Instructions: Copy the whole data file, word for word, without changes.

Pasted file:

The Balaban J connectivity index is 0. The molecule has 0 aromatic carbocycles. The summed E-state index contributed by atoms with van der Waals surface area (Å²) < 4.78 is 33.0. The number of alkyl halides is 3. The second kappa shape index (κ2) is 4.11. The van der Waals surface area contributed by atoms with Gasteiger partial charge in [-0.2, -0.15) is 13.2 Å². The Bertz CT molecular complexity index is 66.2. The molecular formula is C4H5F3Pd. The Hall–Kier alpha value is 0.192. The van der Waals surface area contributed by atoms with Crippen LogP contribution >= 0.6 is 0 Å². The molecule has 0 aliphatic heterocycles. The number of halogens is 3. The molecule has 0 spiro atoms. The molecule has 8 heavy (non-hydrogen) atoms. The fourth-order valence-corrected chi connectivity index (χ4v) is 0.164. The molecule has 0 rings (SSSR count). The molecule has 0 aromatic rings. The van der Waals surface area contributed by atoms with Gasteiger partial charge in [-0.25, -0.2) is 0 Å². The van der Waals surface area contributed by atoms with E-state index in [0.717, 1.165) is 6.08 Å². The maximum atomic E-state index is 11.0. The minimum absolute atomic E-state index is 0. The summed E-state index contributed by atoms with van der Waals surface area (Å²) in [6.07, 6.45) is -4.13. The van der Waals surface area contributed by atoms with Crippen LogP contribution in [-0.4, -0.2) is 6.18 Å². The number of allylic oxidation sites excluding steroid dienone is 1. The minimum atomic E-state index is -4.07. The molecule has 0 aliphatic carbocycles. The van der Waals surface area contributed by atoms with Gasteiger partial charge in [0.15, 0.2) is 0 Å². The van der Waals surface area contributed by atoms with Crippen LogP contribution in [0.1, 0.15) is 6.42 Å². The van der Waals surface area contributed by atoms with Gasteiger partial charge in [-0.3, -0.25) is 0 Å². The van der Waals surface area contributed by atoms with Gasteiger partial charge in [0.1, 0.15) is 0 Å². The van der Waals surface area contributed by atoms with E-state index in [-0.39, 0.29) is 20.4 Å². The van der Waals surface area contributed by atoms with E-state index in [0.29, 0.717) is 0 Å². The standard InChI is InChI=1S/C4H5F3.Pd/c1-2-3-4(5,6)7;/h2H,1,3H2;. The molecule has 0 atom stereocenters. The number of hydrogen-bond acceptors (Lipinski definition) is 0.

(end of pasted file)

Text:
The Balaban J connectivity index is 0. The molecule has 0 aromatic carbocycles. The summed E-state index contributed by atoms with van der Waals surface area (Å²) < 4.78 is 33.0. The number of alkyl halides is 3. The second kappa shape index (κ2) is 4.11. The van der Waals surface area contributed by atoms with Gasteiger partial charge in [-0.2, -0.15) is 13.2 Å². The Bertz CT molecular complexity index is 66.2. The molecular formula is C4H5F3Pd. The Hall–Kier alpha value is 0.192. The van der Waals surface area contributed by atoms with Crippen LogP contribution >= 0.6 is 0 Å². The molecule has 0 aliphatic heterocycles. The number of halogens is 3. The molecule has 0 spiro atoms. The molecule has 8 heavy (non-hydrogen) atoms. The fourth-order valence-corrected chi connectivity index (χ4v) is 0.164. The molecule has 0 rings (SSSR count). The molecule has 0 aromatic rings. The van der Waals surface area contributed by atoms with Gasteiger partial charge in [-0.25, -0.2) is 0 Å². The van der Waals surface area contributed by atoms with E-state index in [0.717, 1.165) is 6.08 Å². The maximum atomic E-state index is 11.0. The minimum absolute atomic E-state index is 0. The summed E-state index contributed by atoms with van der Waals surface area (Å²) in [6.07, 6.45) is -4.13. The van der Waals surface area contributed by atoms with Crippen LogP contribution in [-0.4, -0.2) is 6.18 Å². The number of allylic oxidation sites excluding steroid dienone is 1. The minimum atomic E-state index is -4.07. The molecule has 0 aliphatic carbocycles. The van der Waals surface area contributed by atoms with Gasteiger partial charge in [0.15, 0.2) is 0 Å². The van der Waals surface area contributed by atoms with Crippen LogP contribution in [0.1, 0.15) is 6.42 Å². The van der Waals surface area contributed by atoms with Gasteiger partial charge in [-0.3, -0.25) is 0 Å². The van der Waals surface area contributed by atoms with Gasteiger partial charge in [0.1, 0.15) is 0 Å². The van der Waals surface area contributed by atoms with E-state index in [-0.39, 0.29) is 20.4 Å². The van der Waals surface area contributed by atoms with E-state index in [0.29, 0.717) is 0 Å². The standard InChI is InChI=1S/C4H5F3.Pd/c1-2-3-4(5,6)7;/h2H,1,3H2;. The molecule has 0 atom stereocenters. The number of hydrogen-bond acceptors (Lipinski definition) is 0.